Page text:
More awards news in Aussie crime writing

InTheMorningIllBeGoneMcKintyAdrian McKinty’s IN THE MORNING I’LL BE GONE was announced last night as the winner of this year’s Ned Kelly Award for best Australian crime novel. It is a brilliant novel about which I have previously banged on at some length so all I will say at this point is congratulations to Adrian. While I am sure it is enjoyable to win any award, I imagine it is all the sweeter when you know you have triumphed in a seriously strong field.

Head over to the Australian Crime Writers Association site to read the judges’ comments and see who won in the other categories last night, then read Adrian’s thoughts about his win. After you’ve done that make your way to your favourite purveyor of literature and snag copies of IN THE MORNING and all the other shortlisted titles to your shopping basket. It’s an excellent collection of contemporary Australian crime writing.

  • Garry Disher, BITTER WASH ROAD (a whistleblower cop’s punishment is duty in rural South Australia where corruption looks like allowing the murderer(s) of a young girl to walk free)
  • Kathryn Fox, FATAL IMPACT (a local forensic procedural that outshines many of its international competition)
  • PM Newton, BEAMS FALLING (if The Wire were a book and set in Australia it would be this one; a more harrowing depiction of modern policing you are unlikely to read)
  • Stephen Orr, ONE BOY MISSING (a missing child in small-town South Australia fails to generate the usual media frenzy but does attract the attention of one jaded but doggedly determined cop)
  • Angela Savage, THE DYING BEACH (as above…a PI tale without alcoholics set in exotic Thailand’s recent past which is fast, funny and thought-provoking)

Awards news in Aussie crime writing

While I was busy being knocked flat by a killer virus (OK it didn’t actually kill me, I just wished it would for a while) in the past few weeks both our major awards for crime writing announced their shortlists and one of them has even announced its winner. So, a belated congratulations to all the nominees.

Davitt Award for best crime novel by an Australian woman

◾Honey Brown, DARK HORSE (a compelling suspense novel with a genuinely surprise ending)
◾Ilsa Evans, NEFARIOUS DOINGS (a funny light-hearted tale about the mysteries beneath the surface of small-town Australia)
◾Annie Hauxwell, A BITTER TASTE (a dark tale of desperation set amidst modern London’s underclass)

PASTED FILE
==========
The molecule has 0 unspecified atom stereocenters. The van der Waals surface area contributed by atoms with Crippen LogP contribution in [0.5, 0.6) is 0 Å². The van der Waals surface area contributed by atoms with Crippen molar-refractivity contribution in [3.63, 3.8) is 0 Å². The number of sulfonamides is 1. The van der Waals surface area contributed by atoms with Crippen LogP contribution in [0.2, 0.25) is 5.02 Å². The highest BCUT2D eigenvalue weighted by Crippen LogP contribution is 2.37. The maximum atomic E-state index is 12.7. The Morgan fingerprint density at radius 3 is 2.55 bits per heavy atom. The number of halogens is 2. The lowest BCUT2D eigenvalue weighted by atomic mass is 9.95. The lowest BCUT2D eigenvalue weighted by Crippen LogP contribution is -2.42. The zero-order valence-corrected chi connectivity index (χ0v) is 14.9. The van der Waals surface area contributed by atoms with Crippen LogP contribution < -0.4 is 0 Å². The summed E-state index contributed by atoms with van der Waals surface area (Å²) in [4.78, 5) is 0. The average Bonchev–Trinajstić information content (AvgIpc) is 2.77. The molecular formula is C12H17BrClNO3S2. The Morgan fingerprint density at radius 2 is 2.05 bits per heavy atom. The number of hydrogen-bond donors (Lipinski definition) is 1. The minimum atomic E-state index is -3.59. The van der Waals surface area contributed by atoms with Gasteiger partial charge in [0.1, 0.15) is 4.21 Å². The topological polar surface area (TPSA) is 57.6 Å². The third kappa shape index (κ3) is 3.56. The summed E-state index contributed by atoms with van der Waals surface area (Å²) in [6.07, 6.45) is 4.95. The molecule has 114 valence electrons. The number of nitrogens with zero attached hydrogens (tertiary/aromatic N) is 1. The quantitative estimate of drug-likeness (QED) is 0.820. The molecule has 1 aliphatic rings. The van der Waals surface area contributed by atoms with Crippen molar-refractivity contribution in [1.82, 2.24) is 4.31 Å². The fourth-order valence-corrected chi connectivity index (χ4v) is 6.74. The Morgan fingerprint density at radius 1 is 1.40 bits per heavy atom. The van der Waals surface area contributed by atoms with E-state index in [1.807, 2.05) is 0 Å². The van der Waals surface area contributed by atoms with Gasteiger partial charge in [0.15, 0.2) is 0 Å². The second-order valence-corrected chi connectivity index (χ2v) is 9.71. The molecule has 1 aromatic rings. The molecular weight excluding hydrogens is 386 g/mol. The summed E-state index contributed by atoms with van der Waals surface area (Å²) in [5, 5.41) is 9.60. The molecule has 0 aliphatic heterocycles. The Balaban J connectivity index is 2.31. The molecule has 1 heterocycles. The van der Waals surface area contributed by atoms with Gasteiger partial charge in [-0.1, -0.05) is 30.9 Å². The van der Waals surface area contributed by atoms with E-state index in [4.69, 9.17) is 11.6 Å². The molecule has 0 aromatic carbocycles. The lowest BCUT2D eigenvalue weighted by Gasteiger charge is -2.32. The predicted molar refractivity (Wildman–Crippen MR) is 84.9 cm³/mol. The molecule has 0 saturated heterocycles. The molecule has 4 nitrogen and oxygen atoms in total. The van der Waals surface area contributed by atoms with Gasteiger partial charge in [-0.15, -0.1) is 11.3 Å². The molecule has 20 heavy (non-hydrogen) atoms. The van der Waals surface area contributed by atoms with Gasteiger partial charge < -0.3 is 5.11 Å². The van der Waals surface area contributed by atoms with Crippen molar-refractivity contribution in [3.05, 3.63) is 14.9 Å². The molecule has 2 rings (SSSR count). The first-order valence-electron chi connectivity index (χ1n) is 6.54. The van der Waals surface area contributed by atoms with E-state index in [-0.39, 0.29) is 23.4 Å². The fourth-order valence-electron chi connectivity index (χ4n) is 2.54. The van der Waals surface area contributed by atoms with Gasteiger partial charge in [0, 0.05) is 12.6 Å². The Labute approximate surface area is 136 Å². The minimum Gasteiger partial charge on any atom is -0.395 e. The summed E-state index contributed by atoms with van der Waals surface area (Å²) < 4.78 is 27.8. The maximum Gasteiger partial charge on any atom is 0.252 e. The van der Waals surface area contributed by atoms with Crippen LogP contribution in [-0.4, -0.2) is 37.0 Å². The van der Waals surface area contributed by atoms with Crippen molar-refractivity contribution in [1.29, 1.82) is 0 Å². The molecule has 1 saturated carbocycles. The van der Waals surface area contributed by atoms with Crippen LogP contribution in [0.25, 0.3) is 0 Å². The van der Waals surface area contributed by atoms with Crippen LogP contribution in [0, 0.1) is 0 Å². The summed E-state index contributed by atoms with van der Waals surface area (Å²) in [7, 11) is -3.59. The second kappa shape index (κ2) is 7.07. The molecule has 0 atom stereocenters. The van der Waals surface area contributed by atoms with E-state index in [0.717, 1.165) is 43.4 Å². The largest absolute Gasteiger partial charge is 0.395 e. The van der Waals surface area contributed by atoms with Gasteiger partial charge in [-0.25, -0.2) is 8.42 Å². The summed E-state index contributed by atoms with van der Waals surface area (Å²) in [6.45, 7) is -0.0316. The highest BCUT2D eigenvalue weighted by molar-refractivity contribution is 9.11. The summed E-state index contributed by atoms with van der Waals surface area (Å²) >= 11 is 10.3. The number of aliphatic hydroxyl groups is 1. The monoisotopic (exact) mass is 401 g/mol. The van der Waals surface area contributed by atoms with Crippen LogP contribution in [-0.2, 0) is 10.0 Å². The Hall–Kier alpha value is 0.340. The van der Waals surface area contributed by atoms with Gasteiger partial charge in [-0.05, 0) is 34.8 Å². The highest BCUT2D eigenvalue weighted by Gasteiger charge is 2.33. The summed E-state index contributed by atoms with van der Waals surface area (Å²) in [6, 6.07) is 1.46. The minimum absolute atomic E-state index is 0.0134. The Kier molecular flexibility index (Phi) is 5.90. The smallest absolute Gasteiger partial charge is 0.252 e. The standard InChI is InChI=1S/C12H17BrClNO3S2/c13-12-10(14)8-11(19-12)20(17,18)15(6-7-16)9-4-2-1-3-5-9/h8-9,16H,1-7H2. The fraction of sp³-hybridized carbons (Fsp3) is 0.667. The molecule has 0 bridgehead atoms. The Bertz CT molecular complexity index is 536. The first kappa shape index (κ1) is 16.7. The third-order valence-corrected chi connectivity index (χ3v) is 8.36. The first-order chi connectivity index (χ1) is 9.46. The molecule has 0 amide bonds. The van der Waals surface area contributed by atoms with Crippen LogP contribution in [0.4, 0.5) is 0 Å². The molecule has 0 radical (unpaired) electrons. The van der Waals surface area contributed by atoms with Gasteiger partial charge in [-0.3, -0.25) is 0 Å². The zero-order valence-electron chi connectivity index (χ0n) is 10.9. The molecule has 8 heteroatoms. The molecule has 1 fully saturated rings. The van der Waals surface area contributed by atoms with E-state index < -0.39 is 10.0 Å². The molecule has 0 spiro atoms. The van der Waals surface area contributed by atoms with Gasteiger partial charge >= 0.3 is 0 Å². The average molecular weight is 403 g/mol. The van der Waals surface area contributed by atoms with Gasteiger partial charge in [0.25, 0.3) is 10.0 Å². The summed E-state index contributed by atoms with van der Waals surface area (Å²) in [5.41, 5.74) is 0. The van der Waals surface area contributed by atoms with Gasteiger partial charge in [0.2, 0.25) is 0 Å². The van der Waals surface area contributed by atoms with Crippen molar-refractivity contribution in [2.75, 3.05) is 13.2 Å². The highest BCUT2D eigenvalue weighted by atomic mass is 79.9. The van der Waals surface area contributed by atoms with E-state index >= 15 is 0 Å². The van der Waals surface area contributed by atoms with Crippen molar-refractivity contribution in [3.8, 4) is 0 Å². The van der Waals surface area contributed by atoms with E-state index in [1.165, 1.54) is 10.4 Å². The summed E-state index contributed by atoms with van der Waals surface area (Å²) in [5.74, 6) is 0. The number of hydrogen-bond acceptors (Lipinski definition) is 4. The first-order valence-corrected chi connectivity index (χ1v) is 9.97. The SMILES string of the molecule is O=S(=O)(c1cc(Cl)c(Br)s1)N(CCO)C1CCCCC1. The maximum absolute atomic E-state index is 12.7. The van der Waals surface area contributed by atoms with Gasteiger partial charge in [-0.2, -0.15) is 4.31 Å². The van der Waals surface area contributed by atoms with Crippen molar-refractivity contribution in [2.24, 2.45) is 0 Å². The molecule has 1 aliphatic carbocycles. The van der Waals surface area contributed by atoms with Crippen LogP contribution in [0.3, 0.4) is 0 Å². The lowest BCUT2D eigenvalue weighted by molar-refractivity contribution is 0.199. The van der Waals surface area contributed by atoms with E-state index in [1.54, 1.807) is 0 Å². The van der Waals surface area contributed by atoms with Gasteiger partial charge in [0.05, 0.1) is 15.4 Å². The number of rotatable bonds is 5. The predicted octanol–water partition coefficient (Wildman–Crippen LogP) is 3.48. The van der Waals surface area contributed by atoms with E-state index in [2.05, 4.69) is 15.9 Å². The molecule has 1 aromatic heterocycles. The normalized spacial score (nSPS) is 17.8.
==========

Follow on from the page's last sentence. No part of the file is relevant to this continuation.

◾Katherine Howell, WEB OF DECEIT (a classic procedural which keeps a frenetic pace while managing to depict the real impact of crime on all who are touched by it)
◾Hannah Kent, BURIAL RITES (a haunting work which the author calls speculative historical biography about the last woman hanged in Iceland)
◾Angela Savage, THE DYING BEACH (a PI tale without alcoholics set in exotic Thailand’s recent past which is fast, funny and thought-provoking)

DarkHorseBrownHoney21306_fThough I’m not quite convinced Burial Rights really belongs in the crime genre, this is an exceptionally strong field showing the depth and diversity of Aussie women’s crime writing. The winner of this award (announced last weekend) was Honey Brown’s DARK HORSE and it is a superb novel so congratulations to Ms Brown but I wouldn’t hesitate to recommend you rush out and procure all six novels. For pictures of the awards night and information about winners in the other categories head over to the Sisters in Crime website.

Ned Kelly Award for best crime novel by an Australian writer

The winners of the 2014 awards will be announced this coming Saturday as part of the Brisbane Writers’ Festival. The shortlisted books in the best novel category are

  • Garry Disher, BITTER WASH ROAD (a whistleblower cop’s punishment is duty in rural South Australia where corruption looks like allowing the murderer(s) of a young girl to walk free)
  • Kathryn Fox, FATAL IMPACT (a local forensic procedural that outshines many of its international competition)
  • Adrian McKinty, IN THE MORNING I’LL BE GONE (a darkly funny locked-room mystery set against the backdrop of Northern Ireland’s troubles)
  • PM Newton, BEAMS FALLING (if The Wire were a book and set in Australia it would be this one; a more harrowing depiction of modern policing you are unlikely to read)
  • Stephen Orr, ONE BOY MISSING (a missing child in small-town South Australia fails to generate the usual media frenzy but does attract the attention of one jaded but doggedly determined cop)
  • Angela Savage, THE DYING BEACH (as above…a PI tale without alcoholics set in exotic Thailand’s recent past which is fast, funny and thought-provoking)

I didn’t manage to write reviews of all this list either (note to self: must try harder) but again this is a terrific lot of books and I have no hesitation in recommending them all. For judges comments about the shortlist and information on the nominees in the other Ned Kelly Awards categories head over to the Australian Crime Writers Association website

For once I have read all the books on both the ‘best novel’ shortlists for the country’s major crime writing awards and find myself able to sincerely recommend each and every book. Yay for Aussie crime writers.

The 2011 Davitt Award Winners Are…

The Davitt Awards are sponsored by Sisters in Crime Australia and are named in honour of Ellen Davitt (1812-1879) who wrote Australia’s first mystery novel, FORCE AND FRAUD in 1865. Awards are given annually to crime writing by women in 4 categories:

  • the best adult novel
  • the best young fiction book
  • the best true crime
  • and the Reader’s Choice award, voted by members of Sisters in Crime.

This year’s winners were announced at the Sisters in Crime conference SheKilda on Saturday night, 8 October.